The use of the thin, elongate strips of piezoelectric material is to permit the utilization of the g31 l coupling and to suppress the g31 w coupling. Although obviously both couplings are present, g31 w is not dominant for l >> w and l >> t. When such bars are separated from the plate or, in other words, when their ends are not fixedly supported, they function as thin, length-extenders. Obviously, the length extension also is maintained when they are coupled or bonded to plate 3. As a result, when an AC signal is applied to the bars, the resulting movement is as shown in the dotted line bending mode of FIG. 1. More specifically, the length extension property of the bar results in a thickness descrease or increase (Poisson's ratio) tending to pull the plate apart in the X direction (FIG. 5). Since the plate is supported at its ends, it will bend parallel to the X axis in the Z direction. The application of the AC signal to the top bars (FIG. 3) tends, for example, to increase the length and decrease the thickness while, with the application of the same AC signal, the connection to the bottom bar produces a shortening which increases the desired bending action. The same bending motion occurs with the single-side FIG. 5 arrangement although it may not be quite as pronouced. In other words, the use of piezoelectric bars on both sides of the plate is not essential to operation since a single-side arrangement also functions as a transducer. In the illustrated forms of the transducing element it will be noted that the fixed support for plate 3 is provided only at its longitudinal ends.
FIG. 6 demonstrates the bender plate assembled as a transducer element. As shown, the transducer has a bender element body member 14 formed at its upper end into a cavity 16 by upwardly-extending walls 17 and 18. Transducing element 1, in turn, is mounted at the upper or outer end of cavity 16 and walls 17 and 18 provide the desired rigid support for plate 3. Also, the cavity preferably is a complaint member filled with a suitable fluid which, as shown, is in communication with an expansion, fluid-filled cavity 19. A rubber diaphragm 21 separates cavity 19 from a fluid reservoir 22 which may simply be the ambient pressure of the fluid media. In some situations, it may be desirable to eliminate the rubber diaphragm and have the fluid common to one large reservoir. Functionally, compliant cavity 16 provides a termination for the backside of the bender as well as a means of stopping the radiation from this face and hence suppressing a dipole response pattern. It also is desirable to seal the moving edges of the support plate with an appropriate elastic adhesive to operate as a monopole source. The adhesive may be a room temperature vulcanizing compound selected for its compatability with the fluid used for pressure relief in cavity 16. In some situations a dipole response may be desirable in which case no compliant cavity becomes a valid transducer configuration. In general, the sound radiated from the front face is that due to a square piston with some average velocity equivalent to the average velocity of a square or rectangular member moving in its first mode. Expansion cavity 19 also be included for temperature pressure effects on the field.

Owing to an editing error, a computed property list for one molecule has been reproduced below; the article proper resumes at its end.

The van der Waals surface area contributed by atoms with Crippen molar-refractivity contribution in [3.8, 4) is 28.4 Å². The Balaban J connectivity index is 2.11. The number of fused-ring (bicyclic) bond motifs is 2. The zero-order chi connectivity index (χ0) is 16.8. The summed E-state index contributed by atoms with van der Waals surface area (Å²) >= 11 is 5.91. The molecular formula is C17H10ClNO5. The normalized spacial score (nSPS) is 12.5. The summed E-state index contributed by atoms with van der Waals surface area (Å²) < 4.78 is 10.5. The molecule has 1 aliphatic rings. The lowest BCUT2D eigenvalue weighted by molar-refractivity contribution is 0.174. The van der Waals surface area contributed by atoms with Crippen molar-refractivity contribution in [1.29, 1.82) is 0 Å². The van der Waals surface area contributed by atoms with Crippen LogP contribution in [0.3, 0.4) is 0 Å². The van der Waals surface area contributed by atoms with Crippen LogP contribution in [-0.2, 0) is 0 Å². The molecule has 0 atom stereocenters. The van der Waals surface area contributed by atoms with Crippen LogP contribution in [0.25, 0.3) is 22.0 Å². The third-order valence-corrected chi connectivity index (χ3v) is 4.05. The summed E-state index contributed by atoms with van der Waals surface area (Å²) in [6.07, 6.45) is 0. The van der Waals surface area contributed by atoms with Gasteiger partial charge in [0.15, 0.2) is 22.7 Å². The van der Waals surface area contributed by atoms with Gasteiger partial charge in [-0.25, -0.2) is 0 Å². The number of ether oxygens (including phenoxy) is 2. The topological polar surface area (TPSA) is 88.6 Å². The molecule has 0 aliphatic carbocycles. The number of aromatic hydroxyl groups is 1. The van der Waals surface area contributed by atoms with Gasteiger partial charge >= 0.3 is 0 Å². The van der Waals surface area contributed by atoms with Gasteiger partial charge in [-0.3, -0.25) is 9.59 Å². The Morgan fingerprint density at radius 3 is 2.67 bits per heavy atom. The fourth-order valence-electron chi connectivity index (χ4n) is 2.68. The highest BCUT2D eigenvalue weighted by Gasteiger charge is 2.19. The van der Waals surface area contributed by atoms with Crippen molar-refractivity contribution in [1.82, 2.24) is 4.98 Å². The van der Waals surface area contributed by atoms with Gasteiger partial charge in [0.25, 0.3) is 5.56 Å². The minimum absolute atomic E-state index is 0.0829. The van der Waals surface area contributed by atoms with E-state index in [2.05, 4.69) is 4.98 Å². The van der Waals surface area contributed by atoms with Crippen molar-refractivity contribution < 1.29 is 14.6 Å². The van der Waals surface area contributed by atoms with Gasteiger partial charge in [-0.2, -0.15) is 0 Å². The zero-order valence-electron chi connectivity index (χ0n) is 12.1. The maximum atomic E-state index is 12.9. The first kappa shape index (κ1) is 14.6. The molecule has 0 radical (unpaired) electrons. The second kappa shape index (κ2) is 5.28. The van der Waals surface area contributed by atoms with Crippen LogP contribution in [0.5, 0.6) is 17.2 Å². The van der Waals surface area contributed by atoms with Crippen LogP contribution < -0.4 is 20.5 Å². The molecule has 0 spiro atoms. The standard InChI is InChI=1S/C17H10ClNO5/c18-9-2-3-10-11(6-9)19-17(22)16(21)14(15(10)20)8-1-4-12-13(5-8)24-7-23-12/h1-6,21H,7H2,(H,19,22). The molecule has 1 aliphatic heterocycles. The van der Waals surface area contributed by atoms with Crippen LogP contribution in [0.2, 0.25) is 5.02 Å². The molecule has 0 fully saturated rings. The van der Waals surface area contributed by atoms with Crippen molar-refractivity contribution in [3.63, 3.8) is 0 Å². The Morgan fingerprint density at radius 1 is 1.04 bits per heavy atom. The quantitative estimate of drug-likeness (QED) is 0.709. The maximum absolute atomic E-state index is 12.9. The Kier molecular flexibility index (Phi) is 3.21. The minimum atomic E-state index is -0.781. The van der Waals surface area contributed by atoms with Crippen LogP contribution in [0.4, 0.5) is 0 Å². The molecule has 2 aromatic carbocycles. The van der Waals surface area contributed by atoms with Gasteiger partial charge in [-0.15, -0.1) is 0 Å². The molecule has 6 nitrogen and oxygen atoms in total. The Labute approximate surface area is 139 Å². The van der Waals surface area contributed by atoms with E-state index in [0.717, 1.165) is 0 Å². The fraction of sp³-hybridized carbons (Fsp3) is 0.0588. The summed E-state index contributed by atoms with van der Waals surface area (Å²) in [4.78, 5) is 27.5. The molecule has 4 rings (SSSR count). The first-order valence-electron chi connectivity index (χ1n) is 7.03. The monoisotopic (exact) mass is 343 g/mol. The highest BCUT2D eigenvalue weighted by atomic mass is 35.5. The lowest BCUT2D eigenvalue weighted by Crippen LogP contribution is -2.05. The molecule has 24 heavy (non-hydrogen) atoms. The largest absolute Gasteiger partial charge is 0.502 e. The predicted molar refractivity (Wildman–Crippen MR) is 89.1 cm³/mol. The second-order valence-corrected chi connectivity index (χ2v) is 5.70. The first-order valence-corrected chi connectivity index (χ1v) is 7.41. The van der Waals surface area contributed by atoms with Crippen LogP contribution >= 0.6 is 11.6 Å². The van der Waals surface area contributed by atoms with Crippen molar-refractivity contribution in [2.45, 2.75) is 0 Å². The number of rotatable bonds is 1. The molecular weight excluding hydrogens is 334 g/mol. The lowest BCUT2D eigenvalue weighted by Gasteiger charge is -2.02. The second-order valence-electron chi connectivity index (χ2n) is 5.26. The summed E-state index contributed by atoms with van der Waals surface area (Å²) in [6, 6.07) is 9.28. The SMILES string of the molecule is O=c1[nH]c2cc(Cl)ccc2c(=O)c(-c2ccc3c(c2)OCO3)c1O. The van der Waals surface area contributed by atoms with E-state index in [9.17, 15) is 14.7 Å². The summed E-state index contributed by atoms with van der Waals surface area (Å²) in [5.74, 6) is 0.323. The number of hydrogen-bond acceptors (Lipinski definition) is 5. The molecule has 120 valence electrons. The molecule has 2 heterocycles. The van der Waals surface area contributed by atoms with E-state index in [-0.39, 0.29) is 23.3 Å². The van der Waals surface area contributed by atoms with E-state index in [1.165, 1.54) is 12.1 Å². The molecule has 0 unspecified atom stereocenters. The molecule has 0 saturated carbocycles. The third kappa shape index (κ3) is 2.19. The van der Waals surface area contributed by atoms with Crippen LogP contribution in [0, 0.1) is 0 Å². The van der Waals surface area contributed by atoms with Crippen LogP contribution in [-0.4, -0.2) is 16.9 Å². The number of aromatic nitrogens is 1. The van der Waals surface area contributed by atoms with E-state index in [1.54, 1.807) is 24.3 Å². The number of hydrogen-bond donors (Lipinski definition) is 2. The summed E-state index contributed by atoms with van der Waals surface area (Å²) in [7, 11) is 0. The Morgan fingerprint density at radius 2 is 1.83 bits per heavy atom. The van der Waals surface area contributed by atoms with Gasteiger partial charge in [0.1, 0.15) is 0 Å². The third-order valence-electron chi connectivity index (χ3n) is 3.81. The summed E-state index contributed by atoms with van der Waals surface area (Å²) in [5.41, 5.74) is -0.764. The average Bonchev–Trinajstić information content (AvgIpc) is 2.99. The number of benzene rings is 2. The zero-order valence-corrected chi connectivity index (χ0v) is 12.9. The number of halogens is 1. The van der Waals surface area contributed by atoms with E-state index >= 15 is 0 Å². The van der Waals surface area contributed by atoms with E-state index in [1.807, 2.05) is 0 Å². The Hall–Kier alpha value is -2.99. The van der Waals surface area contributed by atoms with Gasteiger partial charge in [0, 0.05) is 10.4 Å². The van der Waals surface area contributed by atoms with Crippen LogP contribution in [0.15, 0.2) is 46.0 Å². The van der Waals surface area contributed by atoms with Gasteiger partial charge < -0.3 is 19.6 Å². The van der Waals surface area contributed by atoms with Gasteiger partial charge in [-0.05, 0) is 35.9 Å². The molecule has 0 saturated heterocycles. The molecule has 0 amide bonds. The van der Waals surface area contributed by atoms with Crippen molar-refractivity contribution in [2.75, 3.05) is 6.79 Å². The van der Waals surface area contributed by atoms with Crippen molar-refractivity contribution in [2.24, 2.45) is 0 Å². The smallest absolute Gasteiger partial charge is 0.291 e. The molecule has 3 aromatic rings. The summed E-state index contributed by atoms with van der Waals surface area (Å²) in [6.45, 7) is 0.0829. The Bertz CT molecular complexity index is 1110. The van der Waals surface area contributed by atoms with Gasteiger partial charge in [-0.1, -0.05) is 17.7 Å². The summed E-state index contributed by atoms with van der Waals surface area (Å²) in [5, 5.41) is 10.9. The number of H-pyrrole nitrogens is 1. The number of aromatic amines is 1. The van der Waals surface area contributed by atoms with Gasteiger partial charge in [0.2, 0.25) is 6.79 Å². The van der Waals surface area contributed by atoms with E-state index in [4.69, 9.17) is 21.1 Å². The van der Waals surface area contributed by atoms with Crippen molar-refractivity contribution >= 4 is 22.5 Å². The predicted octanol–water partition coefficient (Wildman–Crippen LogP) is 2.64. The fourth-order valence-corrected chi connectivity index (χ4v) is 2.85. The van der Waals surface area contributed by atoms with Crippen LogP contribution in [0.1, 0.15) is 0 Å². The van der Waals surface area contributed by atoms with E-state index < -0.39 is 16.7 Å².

FIGS. 7, 8 and 9 illustrate some of the advantages achievable by the use of the present square or rectangular bender element. Thus, as seen best in FIG. 7, the transducing element itself may be formed as a four element square bender with the bender elements 1 disposed side-by-side to form block 23. In this configuration, the boundary or end support of the plate of each of the elements is provided by appropriate walls of the transducer assembly body portion. Such a square or rectangular shape also lends itself to the fabrication of the group arrays which, as shown in FIG. 9, may include such configurations as two or three elements in line or four in a square. The resulting array composed of such groups of modules advantageously consolidates inner connections and makes pressure relief, such as that provided by the fluid reservoir, easier to construct and utilize. In particular, the square or rectangular configuration results in a higher power handling ability due to an increase in the active material volume. In comparison to a circular configuration, it utilized more of the surface area of the array for active piezoelectric material. The motion in such an array is more like that of a square or rectangular piston and is closer to the radiation characteristics of rigid pistons used in current Tonpilz transducer elements than that of a circular umbrella-type bender disc. The rectangular configuration also should result in higher efficiencies due to the piezo coupling which is involved. In other words, the electrical to acoustical or vice versa conversion efficiency is improved.
The operation of the transducer as well as its particular advantages should be readily apparent from the foregoing description. Obviously many modifications and variations of the present invention are possible in the light of the above teachings. It is therefore to be understood that within the scope of the appended claims the invention may be practiced otherwise than as specifically described.
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|U.S. Classification||310/328, 310/363, 310/331|